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China And Reserves, A Straightforward Process Unnecessarily Made Into A Riddle

The fact that China reported a small increase in official “reserves” for February 2017 is one of the least surprising results in all of finance. The gamma of those reserves is as predictable as the ticking clock of CNY, in no small part because what is behind the changes in those balances are the gears that lie behind face of the forex timepiece. Yet, each and every time the delta pushes positive there is the same analysis as if anyone was prevented from reviewing the history so as to very...

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Interpretative Benefits To Policy Struggles With Seasonality

Though we may think of modern economies as being modern and perhaps disassociated with some of the more primitive aspects of the past, there remain to this day seasonal fractures in economy and finance. When the Federal Reserve was created in 1913, for example, its first task was “currency elasticity” which may not have been what we think about as it is today (subscription required). The Fed was never meant to countermand them, rather its task was simply to reduce the chances that seasonal...

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Raising The Stakes, But Not The Level of Understanding

China’s Foreign Exchange Agency reported a $12 billion drawdown in that country’s foreign “reserves” holdings during January 2017. That was considerably less than the past three months, where all three saw more than $40 billion pulled out, nearly $70 billion in just November. These results are not in any way surprising, and are actually quite consistent with observed behavior during the past few years. Though many have chosen to emphasize the level of “reserves”, with January’s small decline...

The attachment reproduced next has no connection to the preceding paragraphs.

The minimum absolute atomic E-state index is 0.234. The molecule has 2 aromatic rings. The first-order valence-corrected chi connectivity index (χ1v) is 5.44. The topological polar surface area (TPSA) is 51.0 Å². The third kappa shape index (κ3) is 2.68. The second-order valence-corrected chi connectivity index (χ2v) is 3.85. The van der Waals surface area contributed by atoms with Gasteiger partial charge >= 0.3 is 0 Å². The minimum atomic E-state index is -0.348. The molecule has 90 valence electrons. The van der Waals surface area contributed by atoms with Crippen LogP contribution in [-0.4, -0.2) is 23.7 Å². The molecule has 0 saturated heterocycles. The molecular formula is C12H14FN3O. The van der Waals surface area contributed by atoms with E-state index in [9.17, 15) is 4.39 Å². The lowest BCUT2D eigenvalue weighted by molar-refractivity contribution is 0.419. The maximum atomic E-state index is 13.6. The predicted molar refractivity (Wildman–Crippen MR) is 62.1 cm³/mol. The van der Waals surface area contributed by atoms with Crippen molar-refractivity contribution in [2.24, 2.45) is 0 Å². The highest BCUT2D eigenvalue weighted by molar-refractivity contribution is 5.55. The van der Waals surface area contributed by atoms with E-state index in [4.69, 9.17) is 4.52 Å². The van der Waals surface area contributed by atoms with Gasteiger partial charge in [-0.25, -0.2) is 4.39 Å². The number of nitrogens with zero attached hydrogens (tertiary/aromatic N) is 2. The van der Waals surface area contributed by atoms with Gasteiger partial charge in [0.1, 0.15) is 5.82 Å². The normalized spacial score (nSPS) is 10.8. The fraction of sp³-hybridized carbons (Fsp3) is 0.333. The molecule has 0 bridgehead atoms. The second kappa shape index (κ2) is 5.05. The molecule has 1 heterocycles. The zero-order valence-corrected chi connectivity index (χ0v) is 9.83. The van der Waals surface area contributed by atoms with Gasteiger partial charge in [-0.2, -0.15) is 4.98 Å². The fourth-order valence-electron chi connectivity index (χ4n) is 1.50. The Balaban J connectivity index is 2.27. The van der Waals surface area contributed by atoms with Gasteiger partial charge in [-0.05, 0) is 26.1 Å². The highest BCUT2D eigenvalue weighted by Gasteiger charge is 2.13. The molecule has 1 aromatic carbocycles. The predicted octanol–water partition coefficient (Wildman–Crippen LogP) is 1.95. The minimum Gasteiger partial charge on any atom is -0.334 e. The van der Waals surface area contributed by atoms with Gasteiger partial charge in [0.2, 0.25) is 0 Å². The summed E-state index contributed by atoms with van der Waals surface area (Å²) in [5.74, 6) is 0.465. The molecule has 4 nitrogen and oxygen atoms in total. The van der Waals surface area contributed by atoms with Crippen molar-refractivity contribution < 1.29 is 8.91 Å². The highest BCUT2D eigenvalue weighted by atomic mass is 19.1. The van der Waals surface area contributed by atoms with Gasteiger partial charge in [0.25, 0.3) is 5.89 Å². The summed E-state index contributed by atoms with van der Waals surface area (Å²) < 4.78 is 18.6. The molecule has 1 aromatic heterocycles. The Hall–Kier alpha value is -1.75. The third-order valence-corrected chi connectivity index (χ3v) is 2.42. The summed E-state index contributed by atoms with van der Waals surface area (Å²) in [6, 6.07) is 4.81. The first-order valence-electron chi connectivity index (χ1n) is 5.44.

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China’s falling interest rates

Expectations are building up that China's central bank will continue announcing further easing actions.But it's not what the PBoC is saying that matters to the economy as much as what's actually going on in the short-term rates markets. And short-term rates continue to fall. This is a form of easing without the central bank announcements.Overnight interbank rate (Source: SHIBOR)Here is the 7-day repo rate - a fairly liquid short-term secured lending market in China.Source: ChinamoneyNote that...

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The China Conundrum

It seems as if we’ve found one of those interim periods that often accompany times of uncertainty. Markets, stocks as well as bonds, are in a wait-and-see mode. Either the next shoe drops, as is feared, or the grand response works, as is widely hoped. Which way are the risks perhaps rebalancing? The global downturn that developed late last year caught most off-guard (though it shouldn’t have, the curves were on it from the beginning; before the beginning). We’ve been over it a million times:...